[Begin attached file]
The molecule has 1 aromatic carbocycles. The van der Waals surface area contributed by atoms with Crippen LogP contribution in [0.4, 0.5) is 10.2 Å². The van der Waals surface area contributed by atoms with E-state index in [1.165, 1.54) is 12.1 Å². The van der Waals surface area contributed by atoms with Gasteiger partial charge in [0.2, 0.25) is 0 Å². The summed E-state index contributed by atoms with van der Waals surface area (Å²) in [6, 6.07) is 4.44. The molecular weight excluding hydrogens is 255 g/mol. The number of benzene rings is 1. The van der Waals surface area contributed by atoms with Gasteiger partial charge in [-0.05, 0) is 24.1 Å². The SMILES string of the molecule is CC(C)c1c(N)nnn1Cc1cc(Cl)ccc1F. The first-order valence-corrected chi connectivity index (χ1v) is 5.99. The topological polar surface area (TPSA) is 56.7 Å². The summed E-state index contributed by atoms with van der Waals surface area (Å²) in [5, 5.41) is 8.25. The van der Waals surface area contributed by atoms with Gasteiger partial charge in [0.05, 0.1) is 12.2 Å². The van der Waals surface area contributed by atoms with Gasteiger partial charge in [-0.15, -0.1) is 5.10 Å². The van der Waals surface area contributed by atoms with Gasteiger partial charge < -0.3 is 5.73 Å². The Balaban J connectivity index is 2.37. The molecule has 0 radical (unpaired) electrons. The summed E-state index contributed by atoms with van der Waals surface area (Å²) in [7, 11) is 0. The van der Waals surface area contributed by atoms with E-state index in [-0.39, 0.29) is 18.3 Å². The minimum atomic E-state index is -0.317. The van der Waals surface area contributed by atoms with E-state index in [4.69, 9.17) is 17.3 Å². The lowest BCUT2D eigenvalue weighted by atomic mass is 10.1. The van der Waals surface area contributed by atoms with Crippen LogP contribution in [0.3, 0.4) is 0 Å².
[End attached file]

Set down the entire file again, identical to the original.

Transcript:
The molecule has 1 aromatic carbocycles. The van der Waals surface area contributed by atoms with Crippen LogP contribution in [0.4, 0.5) is 10.2 Å². The van der Waals surface area contributed by atoms with E-state index in [1.165, 1.54) is 12.1 Å². The van der Waals surface area contributed by atoms with Gasteiger partial charge in [0.2, 0.25) is 0 Å². The summed E-state index contributed by atoms with van der Waals surface area (Å²) in [6, 6.07) is 4.44. The molecular weight excluding hydrogens is 255 g/mol. The number of benzene rings is 1. The van der Waals surface area contributed by atoms with Gasteiger partial charge in [-0.05, 0) is 24.1 Å². The SMILES string of the molecule is CC(C)c1c(N)nnn1Cc1cc(Cl)ccc1F. The first-order valence-corrected chi connectivity index (χ1v) is 5.99. The topological polar surface area (TPSA) is 56.7 Å². The summed E-state index contributed by atoms with van der Waals surface area (Å²) in [5, 5.41) is 8.25. The van der Waals surface area contributed by atoms with Gasteiger partial charge in [0.05, 0.1) is 12.2 Å². The van der Waals surface area contributed by atoms with Gasteiger partial charge in [-0.15, -0.1) is 5.10 Å². The van der Waals surface area contributed by atoms with Gasteiger partial charge < -0.3 is 5.73 Å². The Balaban J connectivity index is 2.37. The molecule has 0 radical (unpaired) electrons. The summed E-state index contributed by atoms with van der Waals surface area (Å²) in [7, 11) is 0. The van der Waals surface area contributed by atoms with E-state index in [-0.39, 0.29) is 18.3 Å². The minimum atomic E-state index is -0.317. The van der Waals surface area contributed by atoms with E-state index in [4.69, 9.17) is 17.3 Å². The lowest BCUT2D eigenvalue weighted by atomic mass is 10.1. The van der Waals surface area contributed by atoms with Crippen LogP contribution in [0.3, 0.4) is 0 Å².